Friday, August 28, 2020


Roger Peterson by Martha Slavin

A friend, taking an online watercolor class, remarked, "I'm just copying," not giving herself credit for the considerable progress she has made.  Her statement reminded me of our time living in Paris when our son was in middle school. He took drawing lessons from Marc Vinciguerra, a young artist, who sat in our apartment strumming Theo's guitar before taking Theo to the local museums to draw what he saw on the walls. Theo followed a time-honored tradition of copying a master's work, a practice that most artists do to learn techniques.

Both my parents went to art schools. They, like my sister and I, spent college years in large art rooms filled with students behind drawing boards or easels with a model at the center of the room. We spent hours studying the form, learning about the bones and muscles underneath the skin, and how to draw a figure in 3-dimensions.  My dad also took classes through the mail from the Federal Schools based in Minneapolis.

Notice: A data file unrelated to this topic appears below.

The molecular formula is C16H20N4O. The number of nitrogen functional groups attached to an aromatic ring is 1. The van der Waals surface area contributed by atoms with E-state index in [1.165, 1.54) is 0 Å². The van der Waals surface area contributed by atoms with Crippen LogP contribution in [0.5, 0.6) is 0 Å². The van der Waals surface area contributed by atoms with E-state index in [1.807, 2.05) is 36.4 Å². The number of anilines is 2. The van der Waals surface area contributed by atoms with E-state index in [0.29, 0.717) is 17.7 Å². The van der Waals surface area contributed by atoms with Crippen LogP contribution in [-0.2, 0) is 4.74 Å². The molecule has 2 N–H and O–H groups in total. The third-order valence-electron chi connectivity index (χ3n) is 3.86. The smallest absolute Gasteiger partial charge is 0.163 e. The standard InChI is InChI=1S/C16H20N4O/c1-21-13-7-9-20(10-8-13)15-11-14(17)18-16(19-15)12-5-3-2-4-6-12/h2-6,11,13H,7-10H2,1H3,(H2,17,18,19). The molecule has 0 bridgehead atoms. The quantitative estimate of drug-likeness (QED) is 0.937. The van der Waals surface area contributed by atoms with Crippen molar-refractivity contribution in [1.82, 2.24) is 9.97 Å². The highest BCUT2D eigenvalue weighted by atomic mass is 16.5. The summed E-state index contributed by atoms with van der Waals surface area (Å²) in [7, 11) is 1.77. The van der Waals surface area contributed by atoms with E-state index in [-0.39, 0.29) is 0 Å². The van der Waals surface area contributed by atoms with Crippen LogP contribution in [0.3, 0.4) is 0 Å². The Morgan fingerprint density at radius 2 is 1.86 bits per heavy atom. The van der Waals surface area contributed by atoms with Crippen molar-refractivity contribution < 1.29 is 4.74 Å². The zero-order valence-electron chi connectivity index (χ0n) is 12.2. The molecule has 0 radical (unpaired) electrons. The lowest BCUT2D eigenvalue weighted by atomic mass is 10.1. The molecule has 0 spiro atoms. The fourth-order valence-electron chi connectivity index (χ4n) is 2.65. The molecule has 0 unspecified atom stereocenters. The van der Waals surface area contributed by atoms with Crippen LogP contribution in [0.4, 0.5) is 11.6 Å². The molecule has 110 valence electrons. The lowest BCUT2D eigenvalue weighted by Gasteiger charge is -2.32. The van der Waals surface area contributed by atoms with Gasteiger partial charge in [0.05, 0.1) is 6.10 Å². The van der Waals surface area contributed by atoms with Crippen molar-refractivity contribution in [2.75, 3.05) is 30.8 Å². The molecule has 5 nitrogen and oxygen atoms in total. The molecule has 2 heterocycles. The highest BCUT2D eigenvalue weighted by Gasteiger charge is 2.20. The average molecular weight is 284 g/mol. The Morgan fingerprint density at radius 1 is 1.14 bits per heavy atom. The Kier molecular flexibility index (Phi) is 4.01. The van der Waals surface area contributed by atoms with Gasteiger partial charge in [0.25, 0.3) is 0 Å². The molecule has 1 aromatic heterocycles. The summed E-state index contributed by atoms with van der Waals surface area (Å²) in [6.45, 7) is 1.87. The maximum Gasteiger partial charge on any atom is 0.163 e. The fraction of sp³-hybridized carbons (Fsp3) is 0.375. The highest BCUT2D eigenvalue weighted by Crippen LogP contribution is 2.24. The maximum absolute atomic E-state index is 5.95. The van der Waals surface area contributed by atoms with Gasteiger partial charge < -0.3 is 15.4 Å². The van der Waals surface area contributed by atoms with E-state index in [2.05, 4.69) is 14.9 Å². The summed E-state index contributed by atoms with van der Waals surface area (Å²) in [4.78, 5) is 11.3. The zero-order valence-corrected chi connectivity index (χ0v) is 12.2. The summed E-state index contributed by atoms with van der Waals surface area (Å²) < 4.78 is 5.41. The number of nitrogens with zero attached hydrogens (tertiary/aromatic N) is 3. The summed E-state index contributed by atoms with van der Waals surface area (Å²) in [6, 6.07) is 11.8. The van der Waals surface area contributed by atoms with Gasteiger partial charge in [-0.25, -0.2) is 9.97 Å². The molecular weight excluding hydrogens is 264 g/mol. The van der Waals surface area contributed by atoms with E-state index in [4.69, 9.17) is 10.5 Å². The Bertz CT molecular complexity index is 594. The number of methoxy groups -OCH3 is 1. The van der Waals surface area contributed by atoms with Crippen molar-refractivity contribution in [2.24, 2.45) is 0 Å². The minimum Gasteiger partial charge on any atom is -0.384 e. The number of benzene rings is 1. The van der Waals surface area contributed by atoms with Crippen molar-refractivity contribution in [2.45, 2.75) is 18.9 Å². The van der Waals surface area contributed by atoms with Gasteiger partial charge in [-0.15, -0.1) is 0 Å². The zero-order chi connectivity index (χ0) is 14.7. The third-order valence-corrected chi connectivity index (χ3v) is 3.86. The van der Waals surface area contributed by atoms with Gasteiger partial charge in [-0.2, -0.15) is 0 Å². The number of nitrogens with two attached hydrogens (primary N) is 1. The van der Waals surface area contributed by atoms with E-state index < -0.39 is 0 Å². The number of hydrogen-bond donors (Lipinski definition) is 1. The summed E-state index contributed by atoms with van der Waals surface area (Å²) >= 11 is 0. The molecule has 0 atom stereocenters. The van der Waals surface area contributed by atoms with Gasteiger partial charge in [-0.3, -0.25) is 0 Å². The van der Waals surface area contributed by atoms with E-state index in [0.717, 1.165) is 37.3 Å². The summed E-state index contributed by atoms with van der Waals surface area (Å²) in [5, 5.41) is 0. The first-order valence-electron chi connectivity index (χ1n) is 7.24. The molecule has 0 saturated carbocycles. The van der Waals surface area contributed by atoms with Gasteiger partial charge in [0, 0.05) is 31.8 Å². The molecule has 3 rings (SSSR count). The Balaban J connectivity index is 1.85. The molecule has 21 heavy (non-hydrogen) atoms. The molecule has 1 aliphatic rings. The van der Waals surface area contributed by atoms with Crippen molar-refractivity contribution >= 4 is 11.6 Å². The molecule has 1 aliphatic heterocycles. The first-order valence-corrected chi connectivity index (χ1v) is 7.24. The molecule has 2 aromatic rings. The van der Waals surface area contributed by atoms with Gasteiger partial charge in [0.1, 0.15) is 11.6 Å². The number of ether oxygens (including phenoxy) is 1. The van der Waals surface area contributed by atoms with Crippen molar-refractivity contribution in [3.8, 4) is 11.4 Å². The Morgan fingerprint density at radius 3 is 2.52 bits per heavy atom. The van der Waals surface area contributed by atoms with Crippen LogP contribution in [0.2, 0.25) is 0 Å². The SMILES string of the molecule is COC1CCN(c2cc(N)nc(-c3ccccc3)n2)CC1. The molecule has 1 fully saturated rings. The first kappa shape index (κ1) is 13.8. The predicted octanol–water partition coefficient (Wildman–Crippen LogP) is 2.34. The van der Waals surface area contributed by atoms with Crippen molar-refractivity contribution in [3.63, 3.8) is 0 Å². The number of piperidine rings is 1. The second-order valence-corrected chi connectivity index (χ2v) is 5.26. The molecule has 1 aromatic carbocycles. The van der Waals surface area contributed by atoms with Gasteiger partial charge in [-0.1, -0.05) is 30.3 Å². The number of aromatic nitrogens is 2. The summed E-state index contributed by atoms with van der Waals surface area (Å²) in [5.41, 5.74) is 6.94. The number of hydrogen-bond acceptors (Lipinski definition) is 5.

A sculptured face by Ralph Heimdahl

by Esther B. Heimdahl

I am still copying, especially when it comes to watercolors. I like painting flowers and portraits more than landscapes. I look for artists whose style interests me.

by Martha Slavin

Uncle Buvver by Martha Slavin

I visited Chuck Bukovnik's studio and feasted my eyes on his work. He paints flowers, filling a full sheet of watercolor paper with glorious examples. Ever since that day, I have been trying to get him out of my head. I think painting is sometimes like listening to music. When you hear a song you like, the song gets embedded in your brain and it is hard to get out. The same with painting. If I like a technique and try it, sometimes it is hard to change it to fit my own way of working.

Chuck Bukovnik's watercolor palette

I look at other artists, such as my cousin, Hugh Heimdahl, who freely paints portraits just with dabs of paint. He manages to capture the character of the person so well. 

by Hugh Heimdahl

by Hugh Heimdahl

I continue to look for inspiration from other artists. I am still learning.